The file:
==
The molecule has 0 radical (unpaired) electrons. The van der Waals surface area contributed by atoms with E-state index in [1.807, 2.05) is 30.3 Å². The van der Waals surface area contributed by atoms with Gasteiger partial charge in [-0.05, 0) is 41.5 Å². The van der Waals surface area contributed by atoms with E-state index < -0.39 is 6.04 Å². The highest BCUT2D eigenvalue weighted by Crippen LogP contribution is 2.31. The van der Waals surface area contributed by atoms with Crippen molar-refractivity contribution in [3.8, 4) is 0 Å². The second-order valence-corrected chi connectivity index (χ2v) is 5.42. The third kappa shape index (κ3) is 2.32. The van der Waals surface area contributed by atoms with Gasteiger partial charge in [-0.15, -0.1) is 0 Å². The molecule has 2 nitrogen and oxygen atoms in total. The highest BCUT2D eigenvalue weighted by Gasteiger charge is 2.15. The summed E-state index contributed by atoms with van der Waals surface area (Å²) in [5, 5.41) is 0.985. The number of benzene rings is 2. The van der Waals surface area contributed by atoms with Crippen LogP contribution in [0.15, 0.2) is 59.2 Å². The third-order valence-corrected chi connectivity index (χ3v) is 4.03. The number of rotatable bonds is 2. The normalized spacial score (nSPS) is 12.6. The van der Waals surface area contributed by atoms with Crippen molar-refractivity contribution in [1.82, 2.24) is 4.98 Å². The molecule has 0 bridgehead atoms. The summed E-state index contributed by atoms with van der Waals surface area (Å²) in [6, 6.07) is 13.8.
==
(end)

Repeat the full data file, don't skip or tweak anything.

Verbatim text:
The molecule has 0 radical (unpaired) electrons. The van der Waals surface area contributed by atoms with E-state index in [1.807, 2.05) is 30.3 Å². The van der Waals surface area contributed by atoms with Gasteiger partial charge in [-0.05, 0) is 41.5 Å². The van der Waals surface area contributed by atoms with E-state index < -0.39 is 6.04 Å². The highest BCUT2D eigenvalue weighted by Crippen LogP contribution is 2.31. The van der Waals surface area contributed by atoms with Crippen molar-refractivity contribution in [3.8, 4) is 0 Å². The second-order valence-corrected chi connectivity index (χ2v) is 5.42. The third kappa shape index (κ3) is 2.32. The van der Waals surface area contributed by atoms with Gasteiger partial charge in [-0.15, -0.1) is 0 Å². The molecule has 2 nitrogen and oxygen atoms in total. The highest BCUT2D eigenvalue weighted by Gasteiger charge is 2.15. The summed E-state index contributed by atoms with van der Waals surface area (Å²) in [5, 5.41) is 0.985. The number of benzene rings is 2. The van der Waals surface area contributed by atoms with Crippen LogP contribution in [0.15, 0.2) is 59.2 Å². The third-order valence-corrected chi connectivity index (χ3v) is 4.03. The number of rotatable bonds is 2. The normalized spacial score (nSPS) is 12.6. The van der Waals surface area contributed by atoms with Crippen molar-refractivity contribution in [1.82, 2.24) is 4.98 Å². The molecule has 0 bridgehead atoms. The summed E-state index contributed by atoms with van der Waals surface area (Å²) in [6, 6.07) is 13.8.